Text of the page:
Probiotic foods like sauerkraut, kimchi, kefir and live yoghurt are known to help support gut health, but if you don’t consume these foods regularly, you may want to consider taking a probiotic supplement which can help to readdress the balance of friendly bacteria in the gut. “The beneficial bacteria that reside in the gut are our first line of defence, on which the immune system is highly reliant,” says Mackintosh. “Given our bacteria is so sensitive to what we eat, stress levels and medication such as antibiotics, it’s no wonder that it can easily become imbalanced, putting our immunity at risk.” If you do choose to supplement, Equi London’s Immunity Edition (£33 for a 30-day supply) contains a blend of vitamin D, reishi mushroom extract, probiotics and other protecting and nourishing vitamins and herbs.
Partaking in consistent, moderate exercise is a great way of steeling yourself ahead of flu season. “The immune system is really responsive to exercise,” says functional medicine practitioner and sports scientist Pete Williams, founder of Functional Medicine Associates. “The increase in blood flow and pressure that comes from exercise creates a better exchange of blood and lymph, increasing the ability to deliver cells around the body, a term we call ‘immunosurveillance.’” Moving daily has a “training effect” on the immune system, making it “much more ready for battle when needed,” he adds. And that doesn’t have to mean hours in the gym. “Even short periods of exercise can lead to more immune cells maturing out of the places that they are developed and into the bloodstream, those fresh immune cells are good at combating bugs and pathogens,” says Ryan Thwaites, an immunologist at Imperial College London. Which type of exercise is best? Simply put, pretty much anything that elevates your heart rate and body temperature. That could be jogging or a Pilates or Yoga class that gets your heart pumping a little. Strength training is crucial, too. “Muscle mass is really important to immune health so aim to incorporate at least two muscle strengthening exercises into your week,” Macciochi advises, “and be sure to get up from your desk regularly and break up sedentary periods.”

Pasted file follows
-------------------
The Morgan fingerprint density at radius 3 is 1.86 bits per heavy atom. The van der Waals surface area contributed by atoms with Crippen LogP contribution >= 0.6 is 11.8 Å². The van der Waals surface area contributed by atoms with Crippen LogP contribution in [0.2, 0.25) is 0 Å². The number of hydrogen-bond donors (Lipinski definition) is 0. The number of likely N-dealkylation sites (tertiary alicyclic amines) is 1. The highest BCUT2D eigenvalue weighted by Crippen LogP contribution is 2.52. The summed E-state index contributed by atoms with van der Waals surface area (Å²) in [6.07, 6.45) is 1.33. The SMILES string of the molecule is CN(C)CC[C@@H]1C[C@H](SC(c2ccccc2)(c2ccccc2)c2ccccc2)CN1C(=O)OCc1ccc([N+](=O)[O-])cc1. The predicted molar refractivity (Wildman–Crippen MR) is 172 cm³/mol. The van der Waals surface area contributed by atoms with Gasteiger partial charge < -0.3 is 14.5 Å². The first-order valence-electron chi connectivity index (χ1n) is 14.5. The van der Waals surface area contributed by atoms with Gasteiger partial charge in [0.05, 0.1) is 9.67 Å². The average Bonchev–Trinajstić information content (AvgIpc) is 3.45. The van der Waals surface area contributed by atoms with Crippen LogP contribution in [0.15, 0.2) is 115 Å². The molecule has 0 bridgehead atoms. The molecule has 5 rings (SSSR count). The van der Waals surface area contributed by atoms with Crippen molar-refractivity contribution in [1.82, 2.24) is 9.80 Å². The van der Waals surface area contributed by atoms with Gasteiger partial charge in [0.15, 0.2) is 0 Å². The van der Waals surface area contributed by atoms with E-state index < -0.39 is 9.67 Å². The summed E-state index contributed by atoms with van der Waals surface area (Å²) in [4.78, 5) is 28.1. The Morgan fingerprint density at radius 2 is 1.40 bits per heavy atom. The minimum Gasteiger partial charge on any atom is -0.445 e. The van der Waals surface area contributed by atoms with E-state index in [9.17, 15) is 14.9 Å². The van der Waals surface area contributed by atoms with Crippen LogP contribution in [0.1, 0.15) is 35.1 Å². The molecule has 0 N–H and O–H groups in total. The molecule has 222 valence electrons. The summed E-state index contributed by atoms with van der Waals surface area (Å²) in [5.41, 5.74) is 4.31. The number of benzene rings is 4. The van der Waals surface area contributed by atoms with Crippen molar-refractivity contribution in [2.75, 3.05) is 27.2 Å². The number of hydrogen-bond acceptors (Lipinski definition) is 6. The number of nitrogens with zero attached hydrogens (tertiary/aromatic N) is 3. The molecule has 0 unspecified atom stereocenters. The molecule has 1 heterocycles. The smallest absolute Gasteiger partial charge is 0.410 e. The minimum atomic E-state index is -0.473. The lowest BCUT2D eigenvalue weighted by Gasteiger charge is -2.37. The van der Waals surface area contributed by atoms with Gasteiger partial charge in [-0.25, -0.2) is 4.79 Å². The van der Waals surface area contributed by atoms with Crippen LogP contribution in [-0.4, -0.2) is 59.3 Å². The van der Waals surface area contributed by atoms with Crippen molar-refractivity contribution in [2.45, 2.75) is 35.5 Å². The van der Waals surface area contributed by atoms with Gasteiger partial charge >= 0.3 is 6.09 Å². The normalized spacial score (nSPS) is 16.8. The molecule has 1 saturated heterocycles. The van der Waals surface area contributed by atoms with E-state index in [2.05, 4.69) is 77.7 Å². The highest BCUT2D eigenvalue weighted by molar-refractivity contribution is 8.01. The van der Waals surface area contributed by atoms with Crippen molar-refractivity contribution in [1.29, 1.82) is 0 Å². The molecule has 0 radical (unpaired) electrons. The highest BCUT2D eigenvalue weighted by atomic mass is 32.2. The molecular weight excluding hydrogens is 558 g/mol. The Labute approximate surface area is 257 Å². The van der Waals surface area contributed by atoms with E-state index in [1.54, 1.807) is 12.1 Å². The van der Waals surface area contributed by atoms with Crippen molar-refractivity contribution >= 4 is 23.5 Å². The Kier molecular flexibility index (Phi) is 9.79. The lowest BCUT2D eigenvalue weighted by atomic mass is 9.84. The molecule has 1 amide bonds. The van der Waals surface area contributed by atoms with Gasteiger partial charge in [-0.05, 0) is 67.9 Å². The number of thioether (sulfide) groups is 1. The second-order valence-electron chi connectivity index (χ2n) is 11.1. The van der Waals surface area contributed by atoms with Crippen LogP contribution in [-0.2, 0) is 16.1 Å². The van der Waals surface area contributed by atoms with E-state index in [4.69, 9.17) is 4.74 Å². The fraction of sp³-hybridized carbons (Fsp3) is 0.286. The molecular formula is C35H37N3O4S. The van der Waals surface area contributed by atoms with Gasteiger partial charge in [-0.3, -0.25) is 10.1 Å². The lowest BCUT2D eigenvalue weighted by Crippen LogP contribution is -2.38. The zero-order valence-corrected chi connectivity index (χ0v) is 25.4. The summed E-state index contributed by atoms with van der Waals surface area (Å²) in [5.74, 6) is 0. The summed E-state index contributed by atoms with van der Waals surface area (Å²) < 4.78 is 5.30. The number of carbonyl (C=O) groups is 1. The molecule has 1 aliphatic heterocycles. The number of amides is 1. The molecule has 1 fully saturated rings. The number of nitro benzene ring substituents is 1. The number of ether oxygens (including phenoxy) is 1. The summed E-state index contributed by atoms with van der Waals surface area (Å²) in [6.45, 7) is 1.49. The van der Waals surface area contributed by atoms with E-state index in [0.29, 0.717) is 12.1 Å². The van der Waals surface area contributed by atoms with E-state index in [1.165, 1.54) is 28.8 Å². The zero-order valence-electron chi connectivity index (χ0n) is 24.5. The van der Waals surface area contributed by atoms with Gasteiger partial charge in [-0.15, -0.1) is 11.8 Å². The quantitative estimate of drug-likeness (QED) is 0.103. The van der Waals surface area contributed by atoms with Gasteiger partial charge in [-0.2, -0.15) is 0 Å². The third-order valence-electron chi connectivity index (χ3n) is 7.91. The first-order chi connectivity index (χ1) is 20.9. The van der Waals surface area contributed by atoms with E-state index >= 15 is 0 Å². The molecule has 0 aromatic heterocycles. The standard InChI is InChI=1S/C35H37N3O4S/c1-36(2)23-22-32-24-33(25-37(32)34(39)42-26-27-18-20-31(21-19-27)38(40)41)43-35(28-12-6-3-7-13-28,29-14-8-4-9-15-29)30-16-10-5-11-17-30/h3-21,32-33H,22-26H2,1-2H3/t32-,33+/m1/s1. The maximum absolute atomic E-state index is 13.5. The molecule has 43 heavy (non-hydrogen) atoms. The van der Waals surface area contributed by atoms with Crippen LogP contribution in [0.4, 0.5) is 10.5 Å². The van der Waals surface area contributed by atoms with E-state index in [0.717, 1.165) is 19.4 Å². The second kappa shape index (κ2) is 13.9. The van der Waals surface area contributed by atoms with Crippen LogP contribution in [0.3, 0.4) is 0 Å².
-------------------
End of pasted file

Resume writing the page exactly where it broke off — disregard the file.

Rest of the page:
Factor in self-care
Addressing other lifestyle factors, such as stress levels and sleep quality, is all part of the immune health picture, too. “Sleep is huge in how well our immune system works — aim for between seven and nine hours, stick with a consistent bedtime and wake time and be sure to get some sunlight during the day to help you regulate your circadian rhythm,” says Macciochi.
Adopting a regular meditation practice could also help. A 2016 review looked at the effects of mindfulness meditation on the immune system and found possible promising effects on inflammation, cell-mediated immunity and biological ageing. If you’re not already familiar with the Wim Hof method, there could even be a benefit in taking a cold shower first thing — another larger study found that a routine cold shower reduced the number of sick days taken by employees by 29 per cent. Taking the odd bone-warming sauna and going for a wild swim could have a place in your self-care regimen. “There is emerging evidence around regular sauna use and regular cold water swimming,” says Macciochi. “ These work on various levels to support your immune system and are also a form of self-care and stress relief, they also can be a source of social wellbeing which we also know is good for our immune system.”